Other models include the observation of the ‘reward system’ such as the sucrose intake take can also be used to determine the efficacy of potential anti-depressant drug candidates. Reduced preference for sucrose can be reversed by treatment with antidepressants. However, sucrose intake has also been shown to be unreliable as the observations are thought to be inconsistent over time (Kurre Nielsen, Arnt and Sánchez, 2000) Intracranial self-stimulation (ICSS) is another reward-system model. Depressive behaviour presents as a reduced preference for self-stimulation and again, IMP efficacy is determined by reversal of this aversion. Other models have also been developed to induce depressive-like states in rodents. Namely the stress models. In these cases, rodents are exhibited to a set of conditioning experiments in order to mimic- depressive states in humans. The most widely used of these is the Learned Helplessness model. Animals are exposed to unpredictable and uncontrollable stressors such as, electrical shocks, cold water immersion and inversion of daylight cycles. ‘Open field activity’ is then observed as an indicator of depressive states (Overmier and Seligman, 1967).


Separation models are often considered the most demonstrative and are carried out in non-human primates. This is because the separation-response of these animals is most similar to humans. However, even this model’s validity is questioned and is described as “tenuous” Willner, P. (1984).


Animal models cannot entirely mimic human diseases (Seok et al., 2013). Multiple examples of efficacy failure in clinical studies and unexpected toxic events exist. Further, the lack of animal models for mood disorders (Savitz, Rauch and Drevets, 2013) further complicates matters and may, in part be as a result of lack of understanding in human brain and central nervous system (CNS) structures. Animal models can only ever be indicative of potential efficacy in the clinical setting. However, they do provide essential information in the selection of IMPs. Willner (1984) established criteria with which to assess animal models of depression as: Predictive validity, Face validity and Construct validity. In this review only four out of the eighteen models reviews were considered to be ‘good’ in that they exhibited each of the validity measures. These were Forced Swim test, Chronic Stress, Separation and Self-stimulation. Although other frameworks have been suggested (Belzung and Lemoine, 2011) a review into which animal models would be considered most efficacious under this new framework has not yet been carried out.


Safety Pharmacology


Safety Pharmacology studies are a battery of nonclinical tests used to characterise adverse PD effects, toxicological effects and to determine the mechanism of these (ICH, 2000). They are required in order to progress a drug’s development into the clinical setting.

The genotoxic potential of the IMP and its impurities are required to be studied in a battery of in-vitro and in-vivo assays for determining mutations and chromosomal damage. It may be the case that there are significant toxicology effects which prevent the IMP as being a viable drug candidate. Some of these investigations are not required until later stages of the trial process namely, in-vitro cytotoxicity, immunotoxicity and metabolic stability. However, single-dose toxicology, repeat-dose toxicity and genotoxicity must be carried out prior to administration in humans (ICH, 1998).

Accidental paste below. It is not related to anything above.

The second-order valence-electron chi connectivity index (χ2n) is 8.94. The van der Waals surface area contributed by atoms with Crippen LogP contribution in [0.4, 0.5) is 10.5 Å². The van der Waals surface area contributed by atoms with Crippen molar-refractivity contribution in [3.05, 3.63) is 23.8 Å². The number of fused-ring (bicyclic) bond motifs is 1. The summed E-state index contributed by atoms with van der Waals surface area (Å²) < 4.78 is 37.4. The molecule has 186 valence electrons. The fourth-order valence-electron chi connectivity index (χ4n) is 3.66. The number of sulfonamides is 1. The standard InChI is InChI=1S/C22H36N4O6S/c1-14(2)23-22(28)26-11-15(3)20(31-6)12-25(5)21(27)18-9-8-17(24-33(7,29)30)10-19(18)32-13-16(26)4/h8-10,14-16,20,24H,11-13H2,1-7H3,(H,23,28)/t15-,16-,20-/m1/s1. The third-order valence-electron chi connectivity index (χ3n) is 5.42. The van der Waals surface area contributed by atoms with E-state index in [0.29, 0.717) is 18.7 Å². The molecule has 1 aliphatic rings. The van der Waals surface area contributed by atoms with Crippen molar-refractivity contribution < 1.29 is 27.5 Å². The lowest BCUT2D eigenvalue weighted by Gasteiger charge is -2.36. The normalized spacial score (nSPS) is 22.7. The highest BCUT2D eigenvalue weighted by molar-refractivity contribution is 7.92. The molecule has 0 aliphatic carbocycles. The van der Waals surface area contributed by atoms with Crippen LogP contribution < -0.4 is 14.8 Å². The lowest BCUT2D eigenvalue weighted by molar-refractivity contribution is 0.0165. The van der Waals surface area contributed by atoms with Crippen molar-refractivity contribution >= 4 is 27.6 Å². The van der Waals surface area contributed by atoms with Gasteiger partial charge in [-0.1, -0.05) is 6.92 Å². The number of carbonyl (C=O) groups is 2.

Carcinogenicity testing will be required for this IMP, especially as it will be used for chronic treatment, however this does not need to take place in the preclinical stage. Reproductive toxicity and teratogenicity must also be determined and these are permitted to be carried out after phase I (ICH, 2008). ICH (2000, 2005a) outline the ‘core battery’ of tests that must be carried out all new drug entities prior to entry into humans, to investigate the effects of the IMP on vital functions. They are focused around the Cardiovascular system (CVS), Central nervous system (CNS) and Respiratory System (RS). CNS tests can either be the Functional Observational Battery (FOB) (Moser, 1997) or, more commonly, the adapted Irwin Profile for rats (Esteve, Farré and Roser, 1988). While the Irwin Profile tests predate the FOB tests, they allow for faster screening. Under the Irwin Profile of tests, the first set of tests determine the drug action on the autonomic, neuromuscular, sensorimotor nervous system, while another set of tests determine behavioural effects. Given the IMP is a candidate in the treatment of depression, FOB, as well as the Irwin tests, should really be carried out in order to provide in-depth assessment of this drug. CV tests include the monitoring of Blood pressure, heart rate and the measurement of QT interval and hERG potency. These are required under ICH guidelines (2005a, 2005b) This is an important as QT interval is a measure of the overall ventricular cell action potential duration and a prolonged QT interval can be detrimental to cardiac health. RS Tests are carried out to determine respiratory rate, tidal volume, minute volume and resistance/compliance and is often carried out through whole body plethysmograph. If signals are identified during the ‘core battery’ of tests then further investigations in CNS, CVS and RS impact may be needed. For example, EEG, vascular resistance or pulmonary hemodynamics.


As the IMP is an antidepressant in nature, further studies should be carried out in order to determine the impact on cognition and dependence. Agency guidelines do not specify studies on cognitive functions as part of safety pharmacology. However, the following tests are often used to determine the cognitive impact of IMP: Passive avoidance test, social recognition test and water maze test (Hernier, Froger-Colléaux and Castagné, 2016). FDA draft guidance suggests the use of specific tests to determine dependence and abuse potential: Self-administration, Condition place preference, drug discrimination, psychomotor tests and dependence potential tests. However, these are not suggested to take place before the end of phase II (FDA 2017).